Confession Time

I didn’t voluntarily leave my last job – I was laid off. I had been thinking of making a change but I hadn’t done it, and circumstances made the decision for me. I didn’t decide to stop job hunting and embrace the uncertainty of hanging out my own shingle until after the severance had run out and I really began to think about the possibilities and, more importantly, to see a completely different set of possibilities.

But the fears are still the same.

That said, let me try to address their questions.

Beliefs

Here is the thing about family members and friends (and their voices that take up residence in our heads): Is it possible that they love us and want the best for us, that they’re not TRYING to discourage or squish us? That they’re just wrong? Well-meaning but wrong?

I learned a very important lesson last year at a workshop led by Marcia Wieder. She talked about listening to the voice of my inner Doubter, and rather than trying to silence it, learning to determine whether the warning it is giving is a legitimate obstacle that needs to be overcome or an obsolete belief that can be released. (Willie Hewes and Alexia Petrakos also do a great job with this at the Monster Journals.)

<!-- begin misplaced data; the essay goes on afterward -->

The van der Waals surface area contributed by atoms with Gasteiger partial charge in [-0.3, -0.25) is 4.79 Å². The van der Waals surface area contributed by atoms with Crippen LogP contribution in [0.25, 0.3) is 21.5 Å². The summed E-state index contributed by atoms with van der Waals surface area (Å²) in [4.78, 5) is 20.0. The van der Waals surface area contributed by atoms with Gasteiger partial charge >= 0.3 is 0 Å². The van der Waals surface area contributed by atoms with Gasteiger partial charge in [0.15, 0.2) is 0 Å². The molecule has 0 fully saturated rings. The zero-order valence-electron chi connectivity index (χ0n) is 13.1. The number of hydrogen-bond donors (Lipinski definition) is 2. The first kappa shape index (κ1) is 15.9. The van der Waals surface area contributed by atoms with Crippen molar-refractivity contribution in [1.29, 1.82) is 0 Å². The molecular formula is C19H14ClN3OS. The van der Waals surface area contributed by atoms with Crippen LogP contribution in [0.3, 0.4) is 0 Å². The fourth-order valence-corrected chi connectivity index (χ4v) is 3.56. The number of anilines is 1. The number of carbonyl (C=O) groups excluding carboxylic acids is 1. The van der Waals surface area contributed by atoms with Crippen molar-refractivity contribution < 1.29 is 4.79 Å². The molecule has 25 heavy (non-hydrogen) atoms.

And so when my Voice of Alarm said, “You’ll never make it on your own! Go get a Corporate Job with benefits!” I practiced asking questions like, “Do I have to find a new corporate job with benefits? Or can I find reasonably priced individual coverage at a risk level I can handle?” Mmm, guess what – I have individual coverage now. And then I was able to get to the bigger issue of my beliefs about whether I could really be a Superhero without someone else’s Cape of Authority.

Threads

Regarding making a Career Change, it occurs to me that the idea of threads is very important. As I mentioned in that other post, I have had a fascinating and fun variety of jobs in my life, and I never went from one job to another exactly like it. But there was always a thread that connected them. And even if Job A was very different from Job M, I could demonstrate that there were certain threads (skills, personality traits, work habits) that helped me to not only move from one role to the next but to be successful in all of them. (Such as, I’m a Builder. Not a Maintainer.)

Focus on the threads, the suspension bridge cables that bridge the gaps, not the gap itself. Spend time pouring the concrete footings, and acknowledge the gaps between them. But focus on the threads.

Questions – My Favorite Part!